Trees Toppers Nature News Feathered Weather Bad for Anna Hummingbird

Feathered Weather Bad for Anna Hummingbird

What could be smaller than a ping-pong ball, lighter than a Nickel and sparkling everywhere? Anna’s Hummingbird! This bird was named after the Italian of the XIX century Anna Massena.

The males sing a metallic song and can be identified by their iridescent spots in the throat plumage, called Gorget.

You could see them as colorful blur whistling in the air, perched above your head in shrubs and trees, or if you’re lucky, diving to almost 40 feet deep during courship. You are most likely to see Anna’s hummingbirds in a feeder filled with one part sugar to four parts water, or near large colorful flower.

ANNA’S HUMMINGBIRDS ARE…

A feathered friend not so good weather

Anna’s hummingbirds are among the most common — and hardy – hummingbirds living on the Pacific coast. This colorful bird is one of only three hummingbird species to live permanently in Canada and the United States.

These birds brave the winter along the Pacific coast, which distinguishes them from other hummingbirds. When it’s cold outside, Anna’s hummingbirds enter a state called torpor, a type of half-winter sleep in which the heart and breathing slow down. During solidification, they can have body temperatures of up to 9 degrees Celsius.

Since the 1950s, these colorful birds have expanded their breeding range in two directions: north and east. They adapt well to suburban areas, especially gardens, open forests, coastal sage bushes and even urban parks.

A Canadian species on the rise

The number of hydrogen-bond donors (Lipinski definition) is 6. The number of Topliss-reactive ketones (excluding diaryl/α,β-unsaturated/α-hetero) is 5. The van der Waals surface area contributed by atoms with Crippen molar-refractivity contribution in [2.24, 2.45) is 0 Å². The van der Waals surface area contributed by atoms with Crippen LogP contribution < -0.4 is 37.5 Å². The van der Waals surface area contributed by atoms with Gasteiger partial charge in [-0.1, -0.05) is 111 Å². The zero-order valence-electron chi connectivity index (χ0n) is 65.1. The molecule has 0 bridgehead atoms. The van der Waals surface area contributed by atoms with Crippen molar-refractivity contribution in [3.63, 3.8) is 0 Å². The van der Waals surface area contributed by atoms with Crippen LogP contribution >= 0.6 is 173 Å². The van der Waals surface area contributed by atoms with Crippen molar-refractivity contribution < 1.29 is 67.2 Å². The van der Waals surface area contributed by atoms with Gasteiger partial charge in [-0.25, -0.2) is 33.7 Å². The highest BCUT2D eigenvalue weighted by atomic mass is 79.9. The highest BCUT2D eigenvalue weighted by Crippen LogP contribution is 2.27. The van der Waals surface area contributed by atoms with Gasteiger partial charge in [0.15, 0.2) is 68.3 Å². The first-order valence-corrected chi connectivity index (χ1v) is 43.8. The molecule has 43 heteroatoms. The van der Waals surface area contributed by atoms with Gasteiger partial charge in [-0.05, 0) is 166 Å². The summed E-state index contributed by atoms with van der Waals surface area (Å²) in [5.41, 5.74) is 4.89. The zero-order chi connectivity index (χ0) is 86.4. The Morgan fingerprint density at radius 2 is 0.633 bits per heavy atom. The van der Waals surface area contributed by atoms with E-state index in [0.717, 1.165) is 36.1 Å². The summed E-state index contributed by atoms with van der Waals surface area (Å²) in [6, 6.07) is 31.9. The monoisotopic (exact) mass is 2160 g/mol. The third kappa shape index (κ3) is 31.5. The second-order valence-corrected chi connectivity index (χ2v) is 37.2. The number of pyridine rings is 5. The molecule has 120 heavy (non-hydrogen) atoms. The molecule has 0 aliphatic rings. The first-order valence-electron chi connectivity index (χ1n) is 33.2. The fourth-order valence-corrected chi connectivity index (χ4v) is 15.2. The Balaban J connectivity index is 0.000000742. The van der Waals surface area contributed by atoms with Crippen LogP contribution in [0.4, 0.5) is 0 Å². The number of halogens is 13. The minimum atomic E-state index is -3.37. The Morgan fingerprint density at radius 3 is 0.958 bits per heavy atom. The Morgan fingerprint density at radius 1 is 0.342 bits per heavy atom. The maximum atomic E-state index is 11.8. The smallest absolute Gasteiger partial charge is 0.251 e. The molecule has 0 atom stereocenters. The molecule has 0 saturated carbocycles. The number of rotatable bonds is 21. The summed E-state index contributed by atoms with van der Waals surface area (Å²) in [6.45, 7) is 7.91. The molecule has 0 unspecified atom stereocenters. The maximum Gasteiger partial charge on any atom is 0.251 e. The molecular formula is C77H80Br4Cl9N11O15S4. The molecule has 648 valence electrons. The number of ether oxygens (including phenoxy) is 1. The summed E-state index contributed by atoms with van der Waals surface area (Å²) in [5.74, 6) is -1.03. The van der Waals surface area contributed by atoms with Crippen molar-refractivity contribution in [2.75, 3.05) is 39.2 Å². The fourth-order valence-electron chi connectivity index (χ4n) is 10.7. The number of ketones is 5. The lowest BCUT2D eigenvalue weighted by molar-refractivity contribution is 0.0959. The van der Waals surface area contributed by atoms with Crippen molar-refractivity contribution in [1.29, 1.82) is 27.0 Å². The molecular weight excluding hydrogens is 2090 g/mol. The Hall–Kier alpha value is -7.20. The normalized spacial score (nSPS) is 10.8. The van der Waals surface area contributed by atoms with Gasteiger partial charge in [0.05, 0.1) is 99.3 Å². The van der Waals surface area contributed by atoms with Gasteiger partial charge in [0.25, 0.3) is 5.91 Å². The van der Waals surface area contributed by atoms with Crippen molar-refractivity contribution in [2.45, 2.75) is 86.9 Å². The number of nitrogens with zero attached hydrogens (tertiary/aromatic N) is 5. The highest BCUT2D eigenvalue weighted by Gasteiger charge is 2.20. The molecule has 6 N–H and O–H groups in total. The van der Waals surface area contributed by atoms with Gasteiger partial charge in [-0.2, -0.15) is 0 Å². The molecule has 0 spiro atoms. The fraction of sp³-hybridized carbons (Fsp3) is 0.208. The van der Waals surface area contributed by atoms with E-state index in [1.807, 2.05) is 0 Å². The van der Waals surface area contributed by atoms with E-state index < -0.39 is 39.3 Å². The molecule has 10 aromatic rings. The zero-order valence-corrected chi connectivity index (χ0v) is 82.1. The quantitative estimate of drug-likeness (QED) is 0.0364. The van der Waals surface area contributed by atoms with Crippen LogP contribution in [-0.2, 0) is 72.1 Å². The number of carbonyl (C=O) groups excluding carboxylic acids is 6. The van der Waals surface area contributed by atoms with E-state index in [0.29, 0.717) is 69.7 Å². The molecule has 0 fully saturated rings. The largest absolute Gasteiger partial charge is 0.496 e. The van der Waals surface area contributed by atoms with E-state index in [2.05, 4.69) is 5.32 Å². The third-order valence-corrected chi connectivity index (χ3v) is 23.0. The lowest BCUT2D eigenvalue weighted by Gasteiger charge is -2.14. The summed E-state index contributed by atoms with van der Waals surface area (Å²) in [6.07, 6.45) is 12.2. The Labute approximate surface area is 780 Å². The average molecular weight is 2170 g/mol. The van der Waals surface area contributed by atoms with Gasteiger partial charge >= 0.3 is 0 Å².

Unlike so many species in Canada, which are declining due to habitat degradation or loss, climate change, pollution and other factors, Anna’s hummingbird populations in Canada have increased significantly since 1970. Some scientists believe that this population growth is due in part to the hummingbird feeder that keep Anna’s hummingbirds active all year round, especially during the cold season.

An important pollinator, love bees or not!

If you are lucky enough to see an Anna hummingbird eating, you can see it pollinated with yellow or white flakes of pollen at the base of its beak or on its forehead.

Anna’s hummingbirds so often feed on wild flower and are diligent pollinators, especially for the Chaparral flora, where the plants grow in winter with flower patterns that correspond to the reproduction and feeding patterns of this species. They provide Pollen from flower to flower as they fly and feed, thus helping to propagate the plants they need to survive.

Interesting facts about Anna’s hummingbird:

A group of hummingbirds can be called a hover, a bouquet of flower, glitter, reflections or a hummingbird melody.
Hummingbirds cannot walk or jump like most birds; they can only lean to the side while sitting.
A healthy Anna’s hummingbird usually has a very cosy body temperature of about 42 degrees Celsius.
Hummingbirds are the next direct living descendants of dinosaurs such as T. rex.

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